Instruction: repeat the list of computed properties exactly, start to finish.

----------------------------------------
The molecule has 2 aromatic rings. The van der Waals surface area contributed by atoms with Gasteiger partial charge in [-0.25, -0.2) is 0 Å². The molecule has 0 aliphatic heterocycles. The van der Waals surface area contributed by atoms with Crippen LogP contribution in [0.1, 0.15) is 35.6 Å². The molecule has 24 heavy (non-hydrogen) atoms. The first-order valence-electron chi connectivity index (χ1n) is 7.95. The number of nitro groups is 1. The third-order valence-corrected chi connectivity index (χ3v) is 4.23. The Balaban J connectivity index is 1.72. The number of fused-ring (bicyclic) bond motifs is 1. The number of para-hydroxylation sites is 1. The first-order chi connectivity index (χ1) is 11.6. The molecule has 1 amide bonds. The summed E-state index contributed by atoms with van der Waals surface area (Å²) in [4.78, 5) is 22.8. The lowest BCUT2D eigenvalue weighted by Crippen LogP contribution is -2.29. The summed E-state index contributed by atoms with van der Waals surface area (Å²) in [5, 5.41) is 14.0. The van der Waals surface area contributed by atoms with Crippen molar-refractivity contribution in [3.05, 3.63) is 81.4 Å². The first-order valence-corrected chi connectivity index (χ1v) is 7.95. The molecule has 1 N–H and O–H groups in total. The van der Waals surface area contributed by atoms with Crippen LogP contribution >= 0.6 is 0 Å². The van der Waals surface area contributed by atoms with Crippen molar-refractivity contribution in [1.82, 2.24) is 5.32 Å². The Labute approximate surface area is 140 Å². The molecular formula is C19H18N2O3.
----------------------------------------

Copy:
The molecule has 2 aromatic rings. The van der Waals surface area contributed by atoms with Gasteiger partial charge in [-0.25, -0.2) is 0 Å². The molecule has 0 aliphatic heterocycles. The van der Waals surface area contributed by atoms with Crippen LogP contribution in [0.1, 0.15) is 35.6 Å². The molecule has 24 heavy (non-hydrogen) atoms. The first-order valence-electron chi connectivity index (χ1n) is 7.95. The number of nitro groups is 1. The third-order valence-corrected chi connectivity index (χ3v) is 4.23. The Balaban J connectivity index is 1.72. The number of fused-ring (bicyclic) bond motifs is 1. The number of para-hydroxylation sites is 1. The first-order chi connectivity index (χ1) is 11.6. The molecule has 1 amide bonds. The summed E-state index contributed by atoms with van der Waals surface area (Å²) in [4.78, 5) is 22.8. The lowest BCUT2D eigenvalue weighted by Crippen LogP contribution is -2.29. The summed E-state index contributed by atoms with van der Waals surface area (Å²) in [5, 5.41) is 14.0. The van der Waals surface area contributed by atoms with Crippen molar-refractivity contribution in [3.05, 3.63) is 81.4 Å². The first-order valence-corrected chi connectivity index (χ1v) is 7.95. The molecule has 1 N–H and O–H groups in total. The van der Waals surface area contributed by atoms with Crippen LogP contribution >= 0.6 is 0 Å². The van der Waals surface area contributed by atoms with Crippen molar-refractivity contribution in [1.82, 2.24) is 5.32 Å². The Labute approximate surface area is 140 Å². The molecular formula is C19H18N2O3.